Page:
"Throughout the transition to the new administration, FEMA has ensured that career civilian staff are in place in key positions throughout the agency," a FEMA spokesperson said in a statement to Newsweek. "This allows FEMA to continue, uninterrupted, to perform core mission responsibilities—preparing for, responding to, recovering from and mitigating all hazards. FEMA has the resources and support it needs."

The spokesperson added that of the FEMA leadership positions, just three require presidential appointments and Senate confirmation: the administrator, the deputy administrator and the deputy administrator for protection and natural preparedness. The administrator role is filled and the nominees for two other roles are awaiting Senate confirmation. (On September 13, the day after the spokesperson made that statement, Daniel A. Craig withdrew from consideration for the deputy administrator position.)

Homeland Security is expecting a personnel boost. In executive orders, Trump has called for 10,000 new immigration officers and 5,000 new border patrol agents. But an influx of new talent can present challenges. "When you do massive hires, you're going to make some mistakes," Jay Ahern, a former acting commissioner of Customs and Border Protection, told the website Government Executive last November. "Some people will not be of the quality you want."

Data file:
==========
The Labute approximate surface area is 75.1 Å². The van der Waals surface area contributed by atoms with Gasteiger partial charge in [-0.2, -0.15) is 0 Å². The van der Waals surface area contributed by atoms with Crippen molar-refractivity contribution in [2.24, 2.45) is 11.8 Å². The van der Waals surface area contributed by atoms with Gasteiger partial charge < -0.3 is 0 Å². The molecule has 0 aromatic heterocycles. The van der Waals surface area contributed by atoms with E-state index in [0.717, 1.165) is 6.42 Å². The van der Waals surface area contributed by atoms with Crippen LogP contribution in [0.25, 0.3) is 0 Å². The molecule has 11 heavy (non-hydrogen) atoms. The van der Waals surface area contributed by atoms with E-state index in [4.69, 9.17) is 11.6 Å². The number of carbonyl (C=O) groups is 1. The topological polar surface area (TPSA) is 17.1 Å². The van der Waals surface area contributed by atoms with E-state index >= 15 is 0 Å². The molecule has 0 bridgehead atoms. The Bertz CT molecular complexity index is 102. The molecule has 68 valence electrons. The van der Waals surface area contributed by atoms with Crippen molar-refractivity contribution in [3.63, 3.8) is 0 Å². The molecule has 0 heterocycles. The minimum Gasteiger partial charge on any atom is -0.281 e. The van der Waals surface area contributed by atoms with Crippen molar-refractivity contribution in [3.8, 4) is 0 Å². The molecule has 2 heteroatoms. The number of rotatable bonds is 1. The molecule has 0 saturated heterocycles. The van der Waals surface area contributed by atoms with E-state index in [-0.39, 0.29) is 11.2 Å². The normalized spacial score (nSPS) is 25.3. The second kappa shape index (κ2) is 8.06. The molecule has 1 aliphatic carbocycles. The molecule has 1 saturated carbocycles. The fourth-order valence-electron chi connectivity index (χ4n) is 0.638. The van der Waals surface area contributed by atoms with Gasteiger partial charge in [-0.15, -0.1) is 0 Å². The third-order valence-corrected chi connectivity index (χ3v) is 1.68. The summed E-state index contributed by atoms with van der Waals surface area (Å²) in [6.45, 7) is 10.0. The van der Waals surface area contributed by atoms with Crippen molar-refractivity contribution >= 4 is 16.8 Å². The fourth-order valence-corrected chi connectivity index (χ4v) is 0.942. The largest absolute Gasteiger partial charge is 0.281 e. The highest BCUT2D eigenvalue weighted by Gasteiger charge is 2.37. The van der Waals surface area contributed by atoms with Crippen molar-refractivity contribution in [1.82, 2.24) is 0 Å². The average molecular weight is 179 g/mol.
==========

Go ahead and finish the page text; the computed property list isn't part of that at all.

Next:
It's possible that the lack of Senate-confirmed leaders does not present as big of a problem for hurricane recovery efforts as some analysts think. "As long as the people that are in the acting positions are qualified, it should have little, if any, impact," says R. David Paulison, who served as FEMA administrator after the resignation of Michael Brown. "They may be career people, they may not be political appointees, but they know what they're doing." He points out that though Elaine Duke is the acting secretary of Homeland Security, the Senate confirmed her in a previous role and she could end up becoming secretary.

"If you've got the right people, it doesn't matter what their title is," Paulison says.

This article has been updated to include a statement by a FEMA spokesperson. It was later updated again to include the fact that after the article was first published, the nominee for deputy administrator of FEMA withdrew from consideration for the position.